Nethaneel Mitchell-Blake competes at the London Diamond League (© Getty Images)
At times, this sport can make you crazy.
When things are going well, you float along without a care in the world, but when they’re not, you find yourself going to war with your thoughts.
I know the feeling. To an outsider, 2018 might have seemed like a smooth, successful year for me: silver medal over 200m at the European Championships, gold medal in the relay, British champion over 200m.
But standing on those podiums I was physically and mentally a long, long way from where I was two months before, when I questioned everything, trying to solve the riddle of my poor performances.
It got to the point that strange superstitions took over: I can’t wear these boxers anymore, I have to wear the ones I used when I was running well, I have to go back to using that toothpaste, not this one. It was crazy.
In college, when I had no money, I didn’t over-think things, but as a professional athlete I was on a mission to do everything right: buy organic food, do the best of everything – stuff I thought was going to help me run faster. It didn’t.
For a few years I’d been opening my season with 20.1s for 200m so I took that for granted this year, but I got a rude awakening at the Diamond League meetings in Doha and Eugene back in May: 20.37, 20.51.
In winter I had a foot problem that kept me out for a while and then in April I had to pull out of the Commonwealth Games with a pulled hamstring. I trained so hard after I came back, sacrificed so much and thought it would all be okay, that it was all going to make sense. But it didn’t.
I’d train well, do a couple of races and then call my agent full of confidence. ‘Get me in this race,’ I’d tell him. ‘I’m ready to drop something.’
Then I’d go to the race and it was just… terrible.
I was travelling all over the world, and on the way home I’d have a 10-hour flight to think about it, scratching my head and wondering: what is going on?
I’m a really confident person, but my confidence drained away, and in its place came a pressure, a worry that this was no longer just a hobby, but my profession.
I’ve never run for money – I run because I love it – but every time you get on the line as a professional athlete you’re reminded that you have to pay the bills. Every place you finish down the field is someone else getting money that could be yours. That can weigh on your mind.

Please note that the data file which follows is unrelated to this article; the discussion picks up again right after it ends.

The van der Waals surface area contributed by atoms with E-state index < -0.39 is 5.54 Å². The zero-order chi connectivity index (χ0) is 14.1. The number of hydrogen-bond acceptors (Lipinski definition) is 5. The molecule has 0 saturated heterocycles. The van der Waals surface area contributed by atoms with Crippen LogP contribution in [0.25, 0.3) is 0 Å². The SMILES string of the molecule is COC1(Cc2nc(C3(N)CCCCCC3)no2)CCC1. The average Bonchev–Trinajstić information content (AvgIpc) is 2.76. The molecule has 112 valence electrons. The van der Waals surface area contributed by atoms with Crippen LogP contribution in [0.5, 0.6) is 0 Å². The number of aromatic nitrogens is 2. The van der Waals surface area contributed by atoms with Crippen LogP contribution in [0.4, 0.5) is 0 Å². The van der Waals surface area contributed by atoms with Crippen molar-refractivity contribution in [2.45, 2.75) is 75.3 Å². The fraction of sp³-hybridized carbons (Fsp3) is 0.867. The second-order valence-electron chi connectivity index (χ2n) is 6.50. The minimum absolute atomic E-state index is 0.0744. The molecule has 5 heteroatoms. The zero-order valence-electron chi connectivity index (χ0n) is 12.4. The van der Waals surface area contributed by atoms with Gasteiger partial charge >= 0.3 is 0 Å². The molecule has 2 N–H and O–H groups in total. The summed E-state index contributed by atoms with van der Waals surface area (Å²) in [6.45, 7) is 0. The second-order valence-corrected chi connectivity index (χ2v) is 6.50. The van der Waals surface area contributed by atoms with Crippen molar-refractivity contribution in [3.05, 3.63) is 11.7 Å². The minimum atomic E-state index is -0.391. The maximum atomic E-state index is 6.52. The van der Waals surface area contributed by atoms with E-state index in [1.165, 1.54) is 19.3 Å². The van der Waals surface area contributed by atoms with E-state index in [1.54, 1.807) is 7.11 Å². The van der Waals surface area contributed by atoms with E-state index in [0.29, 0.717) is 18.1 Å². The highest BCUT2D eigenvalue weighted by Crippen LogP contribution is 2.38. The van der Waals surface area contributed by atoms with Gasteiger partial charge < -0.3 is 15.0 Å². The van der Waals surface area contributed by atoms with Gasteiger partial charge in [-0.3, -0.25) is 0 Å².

In tough times, the person I turn to isn’t some wise older head, but my younger brother, Christian. He’s only 18, but I look up to him.
As men, as athletes, we don’t tend to disclose too much, not wanting to be a downer for our peers, but he’s someone I can message and always be completely honest with – my right-hand man, my best friend, my go-to guy.
At NCAA Indoors last year he sent me a message that made all the difference at a crucial moment. ‘No intimidation,’ he wrote. ‘You are the guy.’
Early in the summer, I also sat down with my coach, Dennis Shaver, and tried to figure it all out. At that point we had eight weeks until the Europeans, but the clock was ticking.
We decided to train through the British trials and so I started loading up again: over-distance running, short rest. It might as well have been January again but that’s what I needed because I wasn’t finishing races like I used to.
At the British trials in July, it’s the first time I went in with a mediocre expectation of myself. I won my heat in 20.84 and I remember crossing the line thinking: where is the fast time?
The camera was on me and I had to keep it cool but in my head I’m thinking: what the hell did I just run?
I don’t know what clicked, but between rounds I got into a positive headspace and I said to stop questioning myself. In the final I ran a season’s best of 20.24 to win the title and make the team for Berlin. Game on.
As an athlete, you’re always trying to think positively but there’s thinking and there’s believing, two very different things. I had lost belief.
You have pressures as a professional: you want to validate your work, make your bosses happy, but that all starts with making yourself happy and then everything is reciprocal. The law of attraction is a powerful thing.
A lot of times, you actually run best when you’re not thinking. At the Europeans I knew I had put in a good block of training, and I felt deep down that it was time for me to do something.
In the 200m final, Ramil Guliyev ran 19.7 to take gold, and I just wasn’t in that kind of shape, but I ran my second fastest time ever, 20.04, to take silver, my first senior individual medal. It might not be fair, but in this sport you’re judged by medals and finally, I had got one.
But the thing is, nothing is given in athletics – it’s all earned.
I know how much more it’ll take for me to win a medal at either the World Championships next year or the Olympic Games in 2020.
That’s the reason I’m moving to Clermont, Florida, to work with Lance Brauman, where I’ll be training with the fastest man in the world over 200m: Noah Lyles.
It won’t be a completely different programme: Coach Brauman and Coach Shaver have a very good relationship and I was already working a bit with Coach Brauman through the latter part of this season. The collegiate environment I was in at Louisiana State University was great, but I feel a professional environment is the best thing for me to take the next step.
In this sport, your window is short so you’ve got to make hay while the sun shines. I’m going to be 25 next year, I’m reaching my physical prime and I want to maximise everything, leave no stone unturned – mind and body, working together to go as fast as I possibly can.
I’m all in.